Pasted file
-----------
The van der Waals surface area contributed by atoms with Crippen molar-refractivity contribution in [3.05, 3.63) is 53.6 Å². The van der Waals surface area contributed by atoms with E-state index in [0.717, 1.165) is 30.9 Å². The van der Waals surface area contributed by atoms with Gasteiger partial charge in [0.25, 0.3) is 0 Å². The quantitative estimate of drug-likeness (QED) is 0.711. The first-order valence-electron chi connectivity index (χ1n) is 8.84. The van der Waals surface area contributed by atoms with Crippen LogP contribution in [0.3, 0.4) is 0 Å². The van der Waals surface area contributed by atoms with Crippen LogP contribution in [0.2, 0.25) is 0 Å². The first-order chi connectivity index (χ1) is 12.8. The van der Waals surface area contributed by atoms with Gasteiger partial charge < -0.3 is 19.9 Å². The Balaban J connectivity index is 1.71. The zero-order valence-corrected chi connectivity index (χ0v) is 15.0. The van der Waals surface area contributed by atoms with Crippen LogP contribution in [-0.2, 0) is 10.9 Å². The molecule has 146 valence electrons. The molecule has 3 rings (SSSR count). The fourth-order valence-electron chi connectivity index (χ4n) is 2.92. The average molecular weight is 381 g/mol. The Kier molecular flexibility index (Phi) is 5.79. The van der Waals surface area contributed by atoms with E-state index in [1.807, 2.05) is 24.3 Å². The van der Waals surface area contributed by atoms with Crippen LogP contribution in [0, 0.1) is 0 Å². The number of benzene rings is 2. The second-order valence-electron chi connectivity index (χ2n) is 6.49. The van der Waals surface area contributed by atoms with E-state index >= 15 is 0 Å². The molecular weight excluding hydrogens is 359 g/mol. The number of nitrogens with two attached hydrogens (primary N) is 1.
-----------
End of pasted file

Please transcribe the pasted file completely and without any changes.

The van der Waals surface area contributed by atoms with Crippen molar-refractivity contribution in [3.05, 3.63) is 53.6 Å². The van der Waals surface area contributed by atoms with E-state index in [0.717, 1.165) is 30.9 Å². The van der Waals surface area contributed by atoms with Gasteiger partial charge in [0.25, 0.3) is 0 Å². The quantitative estimate of drug-likeness (QED) is 0.711. The first-order valence-electron chi connectivity index (χ1n) is 8.84. The van der Waals surface area contributed by atoms with Crippen LogP contribution in [0.3, 0.4) is 0 Å². The van der Waals surface area contributed by atoms with Crippen LogP contribution in [0.2, 0.25) is 0 Å². The first-order chi connectivity index (χ1) is 12.8. The van der Waals surface area contributed by atoms with Gasteiger partial charge < -0.3 is 19.9 Å². The Balaban J connectivity index is 1.71. The zero-order valence-corrected chi connectivity index (χ0v) is 15.0. The van der Waals surface area contributed by atoms with Crippen LogP contribution in [-0.2, 0) is 10.9 Å². The molecule has 146 valence electrons. The molecule has 3 rings (SSSR count). The fourth-order valence-electron chi connectivity index (χ4n) is 2.92. The average molecular weight is 381 g/mol. The Kier molecular flexibility index (Phi) is 5.79. The van der Waals surface area contributed by atoms with E-state index in [1.807, 2.05) is 24.3 Å². The van der Waals surface area contributed by atoms with Crippen LogP contribution in [0, 0.1) is 0 Å². The number of benzene rings is 2. The second-order valence-electron chi connectivity index (χ2n) is 6.49. The van der Waals surface area contributed by atoms with E-state index >= 15 is 0 Å². The molecular weight excluding hydrogens is 359 g/mol. The number of nitrogens with two attached hydrogens (primary N) is 1.